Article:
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The trouble with change in the workplace

  4th November 2019       Private: Bond Williams
 Accounting & Finance, Engineering, Science & Space, Employment, Human Resources, IT & Software Solutions, Office & Commercial

Dealing with resistance to change in the workplace can be costly and time-consuming. We all feel and react very differently when faced with change and without addressing this resistance, results take longer to achieve, issues go unaddressed and people get frustrated.

Change is inevitable, now more than ever. The world we live and work in is becoming more complex and dynamic. These days, it’s often about doing more with less to get people on-board and keep them engaged. Technology and ideas are evolving fast and the only certainty is that change is here to stay, which produces strong emotion in us.

The challenge for organisations is how they prepare and support their people through change. You know you need to develop and support people, yet time and resources are always limited. To add to this change challenge, we all respond to and feel very differently about it, and we aren’t always upfront either. We all know people who proudly wear their “I love change!” badge. Then a change comes along and it’s a different story.

Focus on the people

Systems and processes are regularly the primary focus of change initiatives, leaving the people who are implementing the change or on the receiving end of it with no idea of what is happening. All too often, the training and communications plans are merely an afterthought at best.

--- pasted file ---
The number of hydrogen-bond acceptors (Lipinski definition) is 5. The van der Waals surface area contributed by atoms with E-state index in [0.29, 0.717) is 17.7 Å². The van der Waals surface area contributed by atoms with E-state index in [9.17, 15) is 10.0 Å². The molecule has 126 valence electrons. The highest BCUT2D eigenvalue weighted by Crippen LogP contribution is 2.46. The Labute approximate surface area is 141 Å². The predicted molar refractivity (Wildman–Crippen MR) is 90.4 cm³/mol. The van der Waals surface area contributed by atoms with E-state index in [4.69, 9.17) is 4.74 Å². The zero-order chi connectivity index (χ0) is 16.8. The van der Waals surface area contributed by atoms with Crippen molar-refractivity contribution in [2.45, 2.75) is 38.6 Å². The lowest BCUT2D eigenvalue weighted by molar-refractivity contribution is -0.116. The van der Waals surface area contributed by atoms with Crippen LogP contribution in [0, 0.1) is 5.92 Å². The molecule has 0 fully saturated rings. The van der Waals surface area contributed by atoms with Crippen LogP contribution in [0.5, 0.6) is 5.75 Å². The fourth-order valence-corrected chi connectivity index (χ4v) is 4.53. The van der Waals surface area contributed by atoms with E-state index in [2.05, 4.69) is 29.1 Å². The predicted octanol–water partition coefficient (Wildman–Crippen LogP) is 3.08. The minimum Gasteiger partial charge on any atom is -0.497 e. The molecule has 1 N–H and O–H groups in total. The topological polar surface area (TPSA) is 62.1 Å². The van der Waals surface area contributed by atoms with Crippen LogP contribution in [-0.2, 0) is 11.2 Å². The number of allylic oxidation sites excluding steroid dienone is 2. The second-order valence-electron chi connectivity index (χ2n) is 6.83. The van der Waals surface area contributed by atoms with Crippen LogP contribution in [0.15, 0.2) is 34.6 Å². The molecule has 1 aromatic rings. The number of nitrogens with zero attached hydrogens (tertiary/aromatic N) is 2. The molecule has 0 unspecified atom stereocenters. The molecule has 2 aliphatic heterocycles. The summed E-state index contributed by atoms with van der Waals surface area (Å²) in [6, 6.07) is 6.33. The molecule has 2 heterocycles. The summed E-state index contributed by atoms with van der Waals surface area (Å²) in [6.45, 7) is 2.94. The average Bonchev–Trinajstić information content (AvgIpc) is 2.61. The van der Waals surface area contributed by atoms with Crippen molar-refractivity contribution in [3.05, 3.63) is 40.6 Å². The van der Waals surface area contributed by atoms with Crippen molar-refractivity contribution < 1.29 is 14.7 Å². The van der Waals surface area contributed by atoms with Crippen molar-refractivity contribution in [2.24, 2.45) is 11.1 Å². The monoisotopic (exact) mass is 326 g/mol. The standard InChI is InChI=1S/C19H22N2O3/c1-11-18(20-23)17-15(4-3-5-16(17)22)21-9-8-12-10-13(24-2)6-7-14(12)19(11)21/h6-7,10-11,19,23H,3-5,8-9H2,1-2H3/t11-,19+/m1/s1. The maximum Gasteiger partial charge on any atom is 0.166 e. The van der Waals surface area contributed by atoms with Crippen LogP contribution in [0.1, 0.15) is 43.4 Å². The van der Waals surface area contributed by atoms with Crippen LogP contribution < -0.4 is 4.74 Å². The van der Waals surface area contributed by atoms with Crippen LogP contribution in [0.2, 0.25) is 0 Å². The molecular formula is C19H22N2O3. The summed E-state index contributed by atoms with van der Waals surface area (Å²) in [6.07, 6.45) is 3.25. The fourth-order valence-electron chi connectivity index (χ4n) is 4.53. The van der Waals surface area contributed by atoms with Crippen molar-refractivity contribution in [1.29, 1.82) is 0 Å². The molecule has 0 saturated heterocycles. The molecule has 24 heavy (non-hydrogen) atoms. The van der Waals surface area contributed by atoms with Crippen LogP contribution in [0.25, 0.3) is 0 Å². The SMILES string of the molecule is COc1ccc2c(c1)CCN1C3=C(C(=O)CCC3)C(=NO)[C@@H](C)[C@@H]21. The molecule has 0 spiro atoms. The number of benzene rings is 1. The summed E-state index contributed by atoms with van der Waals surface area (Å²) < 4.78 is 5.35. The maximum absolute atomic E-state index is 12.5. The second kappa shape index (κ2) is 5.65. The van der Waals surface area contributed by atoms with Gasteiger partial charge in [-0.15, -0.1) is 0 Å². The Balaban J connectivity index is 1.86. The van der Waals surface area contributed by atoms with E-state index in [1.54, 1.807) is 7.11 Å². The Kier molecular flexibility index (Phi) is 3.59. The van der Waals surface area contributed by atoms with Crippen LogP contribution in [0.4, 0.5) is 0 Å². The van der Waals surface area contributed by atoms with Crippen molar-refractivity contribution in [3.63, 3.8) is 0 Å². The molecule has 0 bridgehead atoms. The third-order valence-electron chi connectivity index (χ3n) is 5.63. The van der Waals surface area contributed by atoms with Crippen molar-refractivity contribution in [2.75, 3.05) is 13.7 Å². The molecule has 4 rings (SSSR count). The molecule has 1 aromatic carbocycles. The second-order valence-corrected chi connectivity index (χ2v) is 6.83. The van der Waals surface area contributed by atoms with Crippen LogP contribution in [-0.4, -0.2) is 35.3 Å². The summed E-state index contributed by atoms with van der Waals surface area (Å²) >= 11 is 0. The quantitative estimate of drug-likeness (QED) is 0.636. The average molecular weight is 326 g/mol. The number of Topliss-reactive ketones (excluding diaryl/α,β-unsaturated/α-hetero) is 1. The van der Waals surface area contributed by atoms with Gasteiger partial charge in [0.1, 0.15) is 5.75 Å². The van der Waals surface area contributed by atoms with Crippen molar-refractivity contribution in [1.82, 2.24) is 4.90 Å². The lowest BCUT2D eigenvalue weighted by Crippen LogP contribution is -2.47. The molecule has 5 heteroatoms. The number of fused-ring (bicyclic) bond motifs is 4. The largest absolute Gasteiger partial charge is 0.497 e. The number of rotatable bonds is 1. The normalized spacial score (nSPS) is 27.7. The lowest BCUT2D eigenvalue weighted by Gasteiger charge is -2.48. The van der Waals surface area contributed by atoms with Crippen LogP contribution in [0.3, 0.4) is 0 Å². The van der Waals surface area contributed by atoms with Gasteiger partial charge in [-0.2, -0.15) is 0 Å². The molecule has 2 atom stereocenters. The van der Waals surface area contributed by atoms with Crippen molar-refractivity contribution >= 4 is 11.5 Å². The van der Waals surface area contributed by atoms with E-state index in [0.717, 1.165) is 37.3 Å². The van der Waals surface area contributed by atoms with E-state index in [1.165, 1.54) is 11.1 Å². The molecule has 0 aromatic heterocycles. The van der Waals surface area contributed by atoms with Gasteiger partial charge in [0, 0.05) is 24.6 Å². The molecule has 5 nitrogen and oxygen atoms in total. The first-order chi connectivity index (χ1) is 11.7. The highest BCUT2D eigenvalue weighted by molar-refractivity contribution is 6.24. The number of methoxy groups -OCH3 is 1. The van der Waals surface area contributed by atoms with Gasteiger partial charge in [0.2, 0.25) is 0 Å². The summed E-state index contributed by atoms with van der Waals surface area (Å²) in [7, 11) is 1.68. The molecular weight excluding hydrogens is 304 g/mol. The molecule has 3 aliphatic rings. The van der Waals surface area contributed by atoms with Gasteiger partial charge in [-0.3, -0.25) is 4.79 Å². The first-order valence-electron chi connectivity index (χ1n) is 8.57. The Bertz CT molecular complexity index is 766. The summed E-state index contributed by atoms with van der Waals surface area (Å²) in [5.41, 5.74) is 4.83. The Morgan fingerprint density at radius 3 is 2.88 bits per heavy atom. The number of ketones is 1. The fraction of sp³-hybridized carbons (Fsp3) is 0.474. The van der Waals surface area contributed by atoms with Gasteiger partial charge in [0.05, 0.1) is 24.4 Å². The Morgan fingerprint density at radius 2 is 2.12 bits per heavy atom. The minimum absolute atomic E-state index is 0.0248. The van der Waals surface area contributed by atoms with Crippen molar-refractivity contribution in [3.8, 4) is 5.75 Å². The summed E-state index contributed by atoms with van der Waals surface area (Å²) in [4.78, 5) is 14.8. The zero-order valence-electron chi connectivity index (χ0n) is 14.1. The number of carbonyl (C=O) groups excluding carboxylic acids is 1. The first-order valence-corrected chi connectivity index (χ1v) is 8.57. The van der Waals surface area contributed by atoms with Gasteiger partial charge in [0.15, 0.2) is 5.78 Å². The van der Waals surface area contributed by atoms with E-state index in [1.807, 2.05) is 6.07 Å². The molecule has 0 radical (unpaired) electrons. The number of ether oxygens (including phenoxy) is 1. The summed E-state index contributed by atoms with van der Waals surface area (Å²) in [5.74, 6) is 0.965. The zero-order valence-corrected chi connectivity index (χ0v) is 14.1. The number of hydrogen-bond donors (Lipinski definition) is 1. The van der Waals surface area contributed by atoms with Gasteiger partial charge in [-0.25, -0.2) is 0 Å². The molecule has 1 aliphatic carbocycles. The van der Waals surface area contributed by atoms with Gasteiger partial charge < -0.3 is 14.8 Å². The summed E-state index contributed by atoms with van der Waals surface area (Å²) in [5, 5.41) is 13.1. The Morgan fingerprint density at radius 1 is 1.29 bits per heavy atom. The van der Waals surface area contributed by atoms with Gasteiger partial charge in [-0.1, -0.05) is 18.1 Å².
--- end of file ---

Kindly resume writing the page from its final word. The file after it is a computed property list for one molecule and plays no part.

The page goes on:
An example that we often see is providing ‘stress management training’ after an organisational restructure where no thought was put into the people element of how the ways of working need to change. The horse called ‘stress’ has already bolted and they are chasing to catch-up.

Providing employees with timely information and making sure they are equipped to deal with change is essential. Get it right, and your people will be your biggest change champions. Get it wrong, and it not only means unsuccessful or delayed change; the cost to engagement, teamwork and relationships will take a long time to recover from.

The secret?

The secret to sustainable change isn’t rocket science. It’s about knowing ourselves and understanding those around us and using this to adapt and connect to build stronger relationships. By working together, leaders, managers and HR teams can help people to build their resilience, aid wellbeing and support progression. This in turn creates an environment that encourages your people to lead and manage sustainable change.

No news is never good news when it comes to change. People talk, it’s human nature. When we’re not given the information that we need and want, we create it for ourselves, filling in the blanks. Communicate everything….even when there isn’t anything to communicate, tell people that so that there is no ambiguity or surprises.

Give your people and your change initiatives a fighting chance. Be the organisation that puts its people first by giving them the development and support to prepare them for the future.

Author: Chris Mooney, Co-founder, Right Trax Training, www.righttraxtraining.co.uk| chris@righttraxtraining.co.uk
Right Trax Training works with managers and their teams to help them interact and communicate more effectively, giving people the skills and mindset they need to better deal with change and conflict and lead effectively.

Private: Bond Williams

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